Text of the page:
At the end of 1980 Obote returned to power in rigged elections. He was opposed by a number of armed groups, including the National Resistance Movement (NRM) led by Museveni. The NRM championed Pan-Africanism and claimed to be Marxist. Its promise to implement socialist policies won considerable popular support and, in the face of brutal repression, it waged a protracted guerrilla war against both Amin and Obote. It is estimated that up to 500,000 more were killed between 1981 and 1985.

The NRM was only one amongst many Pan-Africanist movements throughout the continent that promised economic development and improved social conditions and which won mass support. Museveni had studied at Dar-es-Salam University, which under the presidency of Julius Nyerere became the centre of Pan-Africanism after Kwame Nkrumah was overthrown in Ghana in 1966. Museveni also visited the Frelimo resistance movement in Mozambique, then fighting against Portuguese colonial rule.

When he came to power in 1986, however, Museveni, like many of his contemporaries, abandoned his earlier radicalism. He turned to the IMF and World Bank for support and embraced their free market doctrines. In return for Western aid, most of the state-run industry was privatised and Uganda's markets opened up to international investors.

Growth rates went up to 7 percent a year in the 1990s, but this did not benefit the mass of the urban and rural poor. Almost half (46 percent) the population still consume less than the minimum daily calorie level set by the World Health Organisation as a measure of absolute poverty. Some 5.3 percent of children under four suffer malnutrition and a further 38.3 percent are stunted. For every 1,000 babies born, 97 die at birth and another 147 die before the age of five.

Official statistics show that 44 percent of the population were unable to afford health care the last time they were ill. About one in eleven people between the ages of 15 and 49 have HIV or AIDs. The AIDs epidemic in Uganda has led to 1.7 million children being orphaned, the largest number in the world.

The country's economy is crippled by debt repayments greater than the total amount spent on health and education. World market prices for coffee have continued to fall, making Uganda's debt unsustainable. There has also been an escalation of military conflict in the recent period, both internally and with the neighbouring Democratic Republic of the Congo.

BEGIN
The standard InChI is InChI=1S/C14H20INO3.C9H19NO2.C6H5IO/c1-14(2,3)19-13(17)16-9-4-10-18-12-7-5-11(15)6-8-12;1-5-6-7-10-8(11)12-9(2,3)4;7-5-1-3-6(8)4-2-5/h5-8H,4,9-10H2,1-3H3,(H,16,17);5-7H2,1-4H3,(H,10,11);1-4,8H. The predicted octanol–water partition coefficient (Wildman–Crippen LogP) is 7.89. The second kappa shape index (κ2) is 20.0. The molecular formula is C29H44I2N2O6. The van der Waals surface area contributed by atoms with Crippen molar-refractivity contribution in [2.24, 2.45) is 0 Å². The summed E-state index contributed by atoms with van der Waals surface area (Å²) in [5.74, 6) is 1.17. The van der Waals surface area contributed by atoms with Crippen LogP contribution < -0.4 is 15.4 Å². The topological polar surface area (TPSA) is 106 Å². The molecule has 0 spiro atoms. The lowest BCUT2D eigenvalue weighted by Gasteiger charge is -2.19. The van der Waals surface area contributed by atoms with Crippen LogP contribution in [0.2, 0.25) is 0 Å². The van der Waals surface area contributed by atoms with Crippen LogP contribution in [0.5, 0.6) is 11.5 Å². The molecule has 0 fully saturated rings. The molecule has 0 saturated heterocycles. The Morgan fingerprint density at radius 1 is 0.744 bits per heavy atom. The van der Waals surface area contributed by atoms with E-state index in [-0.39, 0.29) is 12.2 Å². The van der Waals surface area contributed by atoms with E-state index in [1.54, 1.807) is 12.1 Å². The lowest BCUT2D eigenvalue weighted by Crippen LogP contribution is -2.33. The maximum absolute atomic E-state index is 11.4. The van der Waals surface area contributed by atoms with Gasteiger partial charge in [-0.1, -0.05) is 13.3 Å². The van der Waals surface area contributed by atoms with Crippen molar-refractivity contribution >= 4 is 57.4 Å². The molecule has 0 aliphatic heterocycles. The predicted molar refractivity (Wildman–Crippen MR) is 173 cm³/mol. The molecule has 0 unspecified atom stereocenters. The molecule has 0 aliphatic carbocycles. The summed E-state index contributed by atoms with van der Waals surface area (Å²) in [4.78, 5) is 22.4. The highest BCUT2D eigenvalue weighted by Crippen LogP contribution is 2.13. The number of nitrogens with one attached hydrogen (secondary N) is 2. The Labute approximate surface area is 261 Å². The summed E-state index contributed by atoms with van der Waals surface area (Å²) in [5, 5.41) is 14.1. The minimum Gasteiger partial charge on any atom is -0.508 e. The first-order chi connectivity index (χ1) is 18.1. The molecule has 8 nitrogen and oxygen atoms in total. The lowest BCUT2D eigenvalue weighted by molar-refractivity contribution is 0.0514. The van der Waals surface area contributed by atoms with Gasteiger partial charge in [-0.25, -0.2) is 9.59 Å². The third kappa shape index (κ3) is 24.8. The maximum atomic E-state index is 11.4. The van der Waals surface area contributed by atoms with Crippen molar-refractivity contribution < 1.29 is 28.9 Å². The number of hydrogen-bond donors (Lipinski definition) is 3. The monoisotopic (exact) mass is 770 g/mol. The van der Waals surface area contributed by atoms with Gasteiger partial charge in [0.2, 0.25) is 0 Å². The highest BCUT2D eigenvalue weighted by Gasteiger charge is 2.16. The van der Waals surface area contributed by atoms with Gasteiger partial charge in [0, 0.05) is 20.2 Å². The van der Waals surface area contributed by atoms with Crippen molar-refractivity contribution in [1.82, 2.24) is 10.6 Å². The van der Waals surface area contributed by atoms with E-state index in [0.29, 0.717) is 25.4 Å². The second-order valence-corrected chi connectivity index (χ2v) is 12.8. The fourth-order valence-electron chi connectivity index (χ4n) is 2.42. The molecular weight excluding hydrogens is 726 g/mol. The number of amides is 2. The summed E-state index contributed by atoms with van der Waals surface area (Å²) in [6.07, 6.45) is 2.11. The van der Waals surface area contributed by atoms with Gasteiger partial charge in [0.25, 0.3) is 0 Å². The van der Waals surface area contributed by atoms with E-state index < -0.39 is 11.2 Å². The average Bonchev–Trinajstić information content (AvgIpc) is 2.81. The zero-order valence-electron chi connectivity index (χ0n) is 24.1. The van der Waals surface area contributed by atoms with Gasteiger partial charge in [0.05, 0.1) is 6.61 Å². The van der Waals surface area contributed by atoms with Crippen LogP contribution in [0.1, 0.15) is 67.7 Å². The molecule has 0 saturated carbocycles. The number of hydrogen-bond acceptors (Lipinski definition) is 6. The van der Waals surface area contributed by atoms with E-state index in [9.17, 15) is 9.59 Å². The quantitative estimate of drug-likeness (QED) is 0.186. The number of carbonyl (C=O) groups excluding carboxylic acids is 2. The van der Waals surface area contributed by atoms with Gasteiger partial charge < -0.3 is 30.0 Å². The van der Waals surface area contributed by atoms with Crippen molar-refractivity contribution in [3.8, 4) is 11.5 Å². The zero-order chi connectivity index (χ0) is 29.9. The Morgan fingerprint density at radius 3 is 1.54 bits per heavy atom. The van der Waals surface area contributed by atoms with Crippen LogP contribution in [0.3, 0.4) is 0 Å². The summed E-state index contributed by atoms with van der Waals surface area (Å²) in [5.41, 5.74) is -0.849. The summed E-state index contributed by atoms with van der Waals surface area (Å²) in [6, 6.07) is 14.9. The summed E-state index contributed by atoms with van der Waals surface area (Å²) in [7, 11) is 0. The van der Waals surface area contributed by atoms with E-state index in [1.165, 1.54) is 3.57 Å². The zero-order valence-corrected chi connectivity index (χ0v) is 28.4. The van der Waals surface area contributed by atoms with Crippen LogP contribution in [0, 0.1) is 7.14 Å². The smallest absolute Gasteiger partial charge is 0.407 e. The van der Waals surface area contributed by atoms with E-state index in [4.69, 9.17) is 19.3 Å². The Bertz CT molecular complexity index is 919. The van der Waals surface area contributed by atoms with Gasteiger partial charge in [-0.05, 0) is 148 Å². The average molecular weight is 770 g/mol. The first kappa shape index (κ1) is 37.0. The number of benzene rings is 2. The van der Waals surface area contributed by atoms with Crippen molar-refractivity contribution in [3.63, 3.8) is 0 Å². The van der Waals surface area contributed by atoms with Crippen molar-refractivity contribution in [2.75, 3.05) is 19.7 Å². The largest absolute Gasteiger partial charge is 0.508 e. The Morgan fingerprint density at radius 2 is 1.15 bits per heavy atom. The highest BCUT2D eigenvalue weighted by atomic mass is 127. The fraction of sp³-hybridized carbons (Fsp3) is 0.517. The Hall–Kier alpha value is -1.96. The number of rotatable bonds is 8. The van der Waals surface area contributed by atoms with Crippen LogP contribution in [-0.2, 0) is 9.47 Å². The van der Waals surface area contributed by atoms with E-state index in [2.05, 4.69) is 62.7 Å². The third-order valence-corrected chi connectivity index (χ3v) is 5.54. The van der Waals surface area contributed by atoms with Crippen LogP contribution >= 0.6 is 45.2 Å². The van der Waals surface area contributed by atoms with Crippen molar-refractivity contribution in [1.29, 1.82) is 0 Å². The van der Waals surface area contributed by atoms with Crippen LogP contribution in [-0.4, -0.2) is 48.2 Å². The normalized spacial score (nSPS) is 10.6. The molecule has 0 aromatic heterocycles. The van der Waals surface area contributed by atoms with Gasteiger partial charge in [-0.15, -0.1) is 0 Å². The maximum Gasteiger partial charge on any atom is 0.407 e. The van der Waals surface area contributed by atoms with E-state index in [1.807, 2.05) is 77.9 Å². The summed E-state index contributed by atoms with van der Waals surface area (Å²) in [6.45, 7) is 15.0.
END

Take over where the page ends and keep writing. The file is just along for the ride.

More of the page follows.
The Restoration of the Ten Commandments of God cult it is part of a growing trend throughout East Africa. In Uganda, police closed down two such cults last year. One of them, the World Message Last Warning Church in central Uganda, had about 1,000 members living in a compound, of which a third were children. It was closed following reports that its members were involved in rape and kidnap. One of the several armed groups fighting against the Ugandan government is the Lord's Resistance Army, led by the mystic Joseph Kony and financially backed by Sudan. It is notorious for its brutality.

Over the border in Rwanda, according to one report, the number of Christian "end-of-the-world" sects has increased from 8 to 300 in the years since the genocidal massacres of 1994.

Apart from the more tangible causes—AIDs, poverty and civil war—what has precipitated the turn to religious hysteria is the impact of ideological and political changes of the last two decades. This process is embodied in the evolution of a leading Pan-Africanist intellectual like Museveni from anti-imperialist rebel to IMF minion and proponent of free-market economics.

Pan-Africanism held out the hope that the post-independence states of Africa could offer their people some level of development that would improve social conditions, compared with what they had experienced under colonialism. Whilst Museveni and many others dressed up this nationalist programme as “socialism”, it was really a movement that represented the interests of an aspiring middle class layer which, without access to capital, saw the state as a means of economic advancement.

Museveni's evolution from a student radical and guerrilla fighter to confidante of bankers and western politicians is consistent with his Pan-Africanist perspective. So long as the Cold War offered room for manoeuvre between East and West, it was advantageous for Pan Africanists to present themselves as socialists. With the collapse of the USSR and the end of the Cold War, the only aid they can hope to get is from the United States and West; so their Marxist pretensions have been dropped, revealing the basic class interests of a narrow elite.

For the mass of the population who believed their promises of social improvement, this transformation from national liberation fighters to business entrepreneurs has proved profoundly disorienting. The failure of the national liberation movements—for which several generations of Africans fought—has created a mood of despair amongst sections of the impoverished and oppressed on the continent. Such moods are exploited by religious sects like that headed by Kibwetere.